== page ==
Dejan Andonov

"This spoiled child infected the whole of Karposh!", "Can the corona virus be cured with Vaseline?!", "French scientists say that the Croatian Sumamed helps against the coronavirus", “The system is crashing: The deceased woman had been cured by phone - hospitalized only 3 days ago!"," The Ministry of Foreign Affairs and the Ministry of Defense of Dimitrov and Sekerinska spent 2.5 million denars for travel abroad in four days in the middle of the crisis." These are some of the texts related to the coronavirus crisis reported to the Council for Media Ethics as cases of sensational reporting, texts based on unconfirmed factsinaccurate and unverified informationspread of fear and panic. The Council also identified speculations without a source of information, based on assumptions, impartial and unbalanced information, without second source of information or a professional distance from political entities, as well as texts containing hate speech, discrimination and invasion of privacy. 

In addition, newsrooms reported very little on the harmful effects of physical isolation, such as domestic violence, fear, and feelings of hopelessness. There was a lack of empathy and a more human perspective when reporting on Government statistics on coronavirus patients and deaths, certainly without compromising the privacy of victims and their families. Few journalistic stories have highlighted issues specific to the elderly, women and the young. 

On the other hand, in order to inform the public, journalists put their own safety at risk. Two media workers died of Covid-19, and several journalists were infected with the coronavirus. At the beginning of the coronavirus crisis, they risked their health because the newsrooms did not have personal protective equipment, such as masks, visors or gloves. They faced increased pressure and uncertainty, prolonged working hours, job insecurity. Despite the high growth of the audience, some media outlets have reduced the salaries of journalists and other media workers due to, according to managers, lower advertising revenues. This happened exactly in the moments when journalists were most needed.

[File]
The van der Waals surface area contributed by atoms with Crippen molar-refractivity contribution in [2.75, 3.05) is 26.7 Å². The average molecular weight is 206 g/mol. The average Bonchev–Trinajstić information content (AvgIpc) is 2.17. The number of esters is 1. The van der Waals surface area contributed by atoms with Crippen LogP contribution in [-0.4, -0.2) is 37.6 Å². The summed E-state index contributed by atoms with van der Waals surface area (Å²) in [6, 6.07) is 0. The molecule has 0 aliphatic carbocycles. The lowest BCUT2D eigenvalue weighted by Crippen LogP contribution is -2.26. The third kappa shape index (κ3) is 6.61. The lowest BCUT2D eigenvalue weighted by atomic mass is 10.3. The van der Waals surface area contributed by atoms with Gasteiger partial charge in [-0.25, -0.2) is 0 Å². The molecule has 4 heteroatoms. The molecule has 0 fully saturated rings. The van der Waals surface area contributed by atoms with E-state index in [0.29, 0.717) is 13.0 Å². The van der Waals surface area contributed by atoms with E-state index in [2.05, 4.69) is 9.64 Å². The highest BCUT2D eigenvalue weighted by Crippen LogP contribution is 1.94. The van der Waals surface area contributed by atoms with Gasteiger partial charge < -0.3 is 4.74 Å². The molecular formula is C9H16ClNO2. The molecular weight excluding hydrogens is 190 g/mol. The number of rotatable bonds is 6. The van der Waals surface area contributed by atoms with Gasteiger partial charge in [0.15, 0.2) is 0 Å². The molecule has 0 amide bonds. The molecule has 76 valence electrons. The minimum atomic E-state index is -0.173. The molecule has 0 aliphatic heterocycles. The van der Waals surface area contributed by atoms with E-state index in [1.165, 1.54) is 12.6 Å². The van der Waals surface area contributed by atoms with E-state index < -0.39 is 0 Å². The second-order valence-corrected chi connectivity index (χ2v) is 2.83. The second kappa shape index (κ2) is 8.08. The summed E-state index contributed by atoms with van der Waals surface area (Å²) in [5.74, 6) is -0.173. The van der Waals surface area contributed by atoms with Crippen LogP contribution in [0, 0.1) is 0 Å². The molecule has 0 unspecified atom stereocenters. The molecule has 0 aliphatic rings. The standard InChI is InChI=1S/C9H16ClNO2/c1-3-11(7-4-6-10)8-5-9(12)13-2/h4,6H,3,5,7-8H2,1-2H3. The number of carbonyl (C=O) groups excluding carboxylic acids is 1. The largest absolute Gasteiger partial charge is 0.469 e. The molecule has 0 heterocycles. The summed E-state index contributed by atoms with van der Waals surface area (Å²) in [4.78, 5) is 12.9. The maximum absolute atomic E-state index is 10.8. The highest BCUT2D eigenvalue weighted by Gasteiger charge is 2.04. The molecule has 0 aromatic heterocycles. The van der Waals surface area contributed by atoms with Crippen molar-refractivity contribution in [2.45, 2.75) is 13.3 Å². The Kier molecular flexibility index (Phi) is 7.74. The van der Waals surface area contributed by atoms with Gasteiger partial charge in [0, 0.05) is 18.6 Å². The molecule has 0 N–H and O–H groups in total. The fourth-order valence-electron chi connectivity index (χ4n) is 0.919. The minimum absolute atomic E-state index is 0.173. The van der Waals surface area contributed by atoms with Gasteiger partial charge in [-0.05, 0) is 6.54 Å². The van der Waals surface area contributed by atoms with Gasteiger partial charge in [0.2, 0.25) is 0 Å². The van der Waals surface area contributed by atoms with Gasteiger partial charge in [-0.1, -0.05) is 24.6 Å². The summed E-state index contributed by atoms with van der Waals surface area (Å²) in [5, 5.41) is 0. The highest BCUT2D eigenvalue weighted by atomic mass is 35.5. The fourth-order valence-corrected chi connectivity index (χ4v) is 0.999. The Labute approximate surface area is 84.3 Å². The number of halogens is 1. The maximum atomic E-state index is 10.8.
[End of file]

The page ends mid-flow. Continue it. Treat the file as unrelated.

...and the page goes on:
Let’s advocate for journalism even in times of crisis  

This crisis has allowed people to recognize journalism as an essential element of their lives. The coronavirus has increased the challenges faced by journalists, but has also boosted public confidence that it can count on good journalism. Citizens felt the need for professional media to obtain understandable, accessible, timely and credible information on coronavirus threats to their health. 

However, "Covid-19" also revealed the gaps that need to be filled in the newsrooms in Macedonia. Higher education institutions, training organizations, and the media themselves have an important role to play in strengthening the newsrooms. With colleagues from the Institute for Communication Studies, we are creating a new practical program for young people interested in journalism, with little or no experience, which will give them the opportunity to learn about journalism of public interest and media production, as well as to participate in creating media content with experienced journalists and in newsrooms. Journalism education, according to the latest trends in the media and communication industry, will provide more and better trained journalists with diverse skills. Leaning topics include: How to be impartial observers and reporters? How to think outside the box when looking for story ideas? How to embrace a wide range of voices that create awareness and education? How to question while listening and judging critically? How to represent the human-interest angle and the community? How to avoid stigmatization? How to tell stories in an original way? Learning methods include not just the use of digital technologies in data collection, fact-checking and storytelling, by strengthening journalistic and digital skills, but also strengthening of entrepreneurial skills that can enable "start-up" media, independent and critical journalism.